A UK Parliament discussion of a bill relating to financial services regulation has raised questions about how bank liquidity and solvency should be monitored in the face of new technologies such as blockchain.
Introduced in 2015, the "Bank of England and Financial Services Bill" aims to reassess how the central bank should be organized to exercise its mandate on the issue. Of interest during an 11th February meeting was a clause relating to the handling of prudential regulation, or laws that attempt to ensure that domestic financial institutions are financially healthy and able to withstand operational shocks.
One issue discussed during the meeting was how the bill proposes that the role of the Prudential Regulatory Authority (PRA), a financial services regulatory body created in response to the financial crisis, should be altered so that it would function as a committee.
The Bank of England is already the parent organization of the PRA, though some members of Parliament worry that any increased oversight would perhaps lead to the same issues the agency was created to solve.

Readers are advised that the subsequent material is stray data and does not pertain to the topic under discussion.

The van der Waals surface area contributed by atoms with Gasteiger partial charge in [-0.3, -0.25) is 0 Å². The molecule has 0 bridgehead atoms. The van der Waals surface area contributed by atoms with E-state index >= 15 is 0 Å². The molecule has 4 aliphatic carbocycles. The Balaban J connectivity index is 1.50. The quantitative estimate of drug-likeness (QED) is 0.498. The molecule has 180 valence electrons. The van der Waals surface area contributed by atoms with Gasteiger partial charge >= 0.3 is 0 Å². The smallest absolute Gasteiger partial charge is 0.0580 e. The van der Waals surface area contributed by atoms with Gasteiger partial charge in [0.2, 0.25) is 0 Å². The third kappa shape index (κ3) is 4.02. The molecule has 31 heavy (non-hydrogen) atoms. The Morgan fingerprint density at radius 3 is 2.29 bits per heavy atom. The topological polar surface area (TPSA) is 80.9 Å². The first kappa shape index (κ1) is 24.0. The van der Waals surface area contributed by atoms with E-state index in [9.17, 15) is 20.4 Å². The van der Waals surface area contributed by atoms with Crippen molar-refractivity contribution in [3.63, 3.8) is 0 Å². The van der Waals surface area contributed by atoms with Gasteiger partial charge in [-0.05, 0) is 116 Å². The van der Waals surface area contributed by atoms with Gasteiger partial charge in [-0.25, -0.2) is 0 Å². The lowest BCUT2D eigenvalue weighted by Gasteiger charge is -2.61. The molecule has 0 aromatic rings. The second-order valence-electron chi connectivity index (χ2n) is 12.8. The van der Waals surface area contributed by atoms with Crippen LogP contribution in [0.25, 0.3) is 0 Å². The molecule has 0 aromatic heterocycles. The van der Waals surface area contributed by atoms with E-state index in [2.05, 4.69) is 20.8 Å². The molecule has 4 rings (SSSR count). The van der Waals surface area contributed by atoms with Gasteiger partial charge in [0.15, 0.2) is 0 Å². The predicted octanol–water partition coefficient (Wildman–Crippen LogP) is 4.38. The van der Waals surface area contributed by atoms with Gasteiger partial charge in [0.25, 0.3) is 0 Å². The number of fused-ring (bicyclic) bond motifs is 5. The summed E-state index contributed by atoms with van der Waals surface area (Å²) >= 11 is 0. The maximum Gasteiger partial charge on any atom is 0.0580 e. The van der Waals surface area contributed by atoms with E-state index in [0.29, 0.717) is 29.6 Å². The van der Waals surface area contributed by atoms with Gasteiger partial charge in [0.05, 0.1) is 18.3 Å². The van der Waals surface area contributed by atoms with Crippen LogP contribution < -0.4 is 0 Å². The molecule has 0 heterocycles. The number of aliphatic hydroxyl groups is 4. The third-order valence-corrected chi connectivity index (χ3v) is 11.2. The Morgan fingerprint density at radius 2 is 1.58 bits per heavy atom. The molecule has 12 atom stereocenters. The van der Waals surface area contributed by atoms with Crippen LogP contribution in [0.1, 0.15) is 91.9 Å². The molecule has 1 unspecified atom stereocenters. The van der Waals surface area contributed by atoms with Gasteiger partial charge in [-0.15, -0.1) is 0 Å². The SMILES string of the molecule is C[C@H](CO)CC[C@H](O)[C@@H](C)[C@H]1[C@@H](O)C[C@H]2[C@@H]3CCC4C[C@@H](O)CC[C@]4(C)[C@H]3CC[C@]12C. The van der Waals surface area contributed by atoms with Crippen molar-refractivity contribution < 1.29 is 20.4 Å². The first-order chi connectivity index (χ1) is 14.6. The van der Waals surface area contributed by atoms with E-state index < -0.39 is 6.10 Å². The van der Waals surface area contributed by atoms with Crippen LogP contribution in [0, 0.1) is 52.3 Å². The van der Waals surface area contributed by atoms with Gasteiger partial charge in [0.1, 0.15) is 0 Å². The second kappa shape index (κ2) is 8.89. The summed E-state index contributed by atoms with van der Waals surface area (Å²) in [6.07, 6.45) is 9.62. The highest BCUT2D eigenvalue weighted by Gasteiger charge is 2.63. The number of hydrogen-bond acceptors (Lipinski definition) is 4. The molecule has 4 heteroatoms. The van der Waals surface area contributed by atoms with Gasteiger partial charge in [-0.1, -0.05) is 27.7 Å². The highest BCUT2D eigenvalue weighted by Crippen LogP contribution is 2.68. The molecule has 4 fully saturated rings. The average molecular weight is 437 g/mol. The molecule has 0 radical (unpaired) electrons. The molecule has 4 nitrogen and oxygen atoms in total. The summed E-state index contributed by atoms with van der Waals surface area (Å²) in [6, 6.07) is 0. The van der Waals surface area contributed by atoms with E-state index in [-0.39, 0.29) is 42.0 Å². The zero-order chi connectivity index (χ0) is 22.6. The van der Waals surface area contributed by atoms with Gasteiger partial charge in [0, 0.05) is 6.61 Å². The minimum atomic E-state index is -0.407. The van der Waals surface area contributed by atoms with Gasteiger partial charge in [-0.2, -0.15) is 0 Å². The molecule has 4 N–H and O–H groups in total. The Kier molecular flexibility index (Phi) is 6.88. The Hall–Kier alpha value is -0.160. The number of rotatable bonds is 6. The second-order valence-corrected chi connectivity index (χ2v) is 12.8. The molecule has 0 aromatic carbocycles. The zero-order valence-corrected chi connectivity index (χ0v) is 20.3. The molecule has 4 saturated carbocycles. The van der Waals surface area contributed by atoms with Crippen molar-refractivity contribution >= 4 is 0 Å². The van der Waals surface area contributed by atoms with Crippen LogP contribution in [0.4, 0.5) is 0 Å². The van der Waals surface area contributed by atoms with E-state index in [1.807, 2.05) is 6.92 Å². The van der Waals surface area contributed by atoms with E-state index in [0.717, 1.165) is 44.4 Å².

Writing on the issue was Richard Burgon, a legislator with the British Labour Party who argued that the clause would undermine the authority of the PRA at a time when smaller financial services companies, such as blockchain companies, are becoming more integral to the health of the overall British economy.
Burgon’s comments were echoed by other members of Parliament including George Kerevan, who along with Burgon, was one of seven MPs that voted against allowing the clause to stand. In total, the clause received 10 votes that it should stand as part of the bill.
With the approval, the bill will head to the committee stage in the House of Commons, with the next meeting scheduled for 23rd February.
The comments come amid a growing focus on how prudential regulators may or may not be taking steps to ensure markets aren’t destabilized by blockchain-based technologies.
For example, the topic was discussed at The North American Bitcoin Conference (TNABC) in Miami by industry legal authorities, who suggested that similar conversations may be ongoing between major banks and other prudential regulatory authorities, such as the Office of the Comptroller of the Currency (OCC) in the US.
The process, they suggested, could lead to the creation of frameworks such as Basel III, voluntary regulation that oversees bank capital requirements and liquidity, though they said much of this debate was unlikely to be made public.
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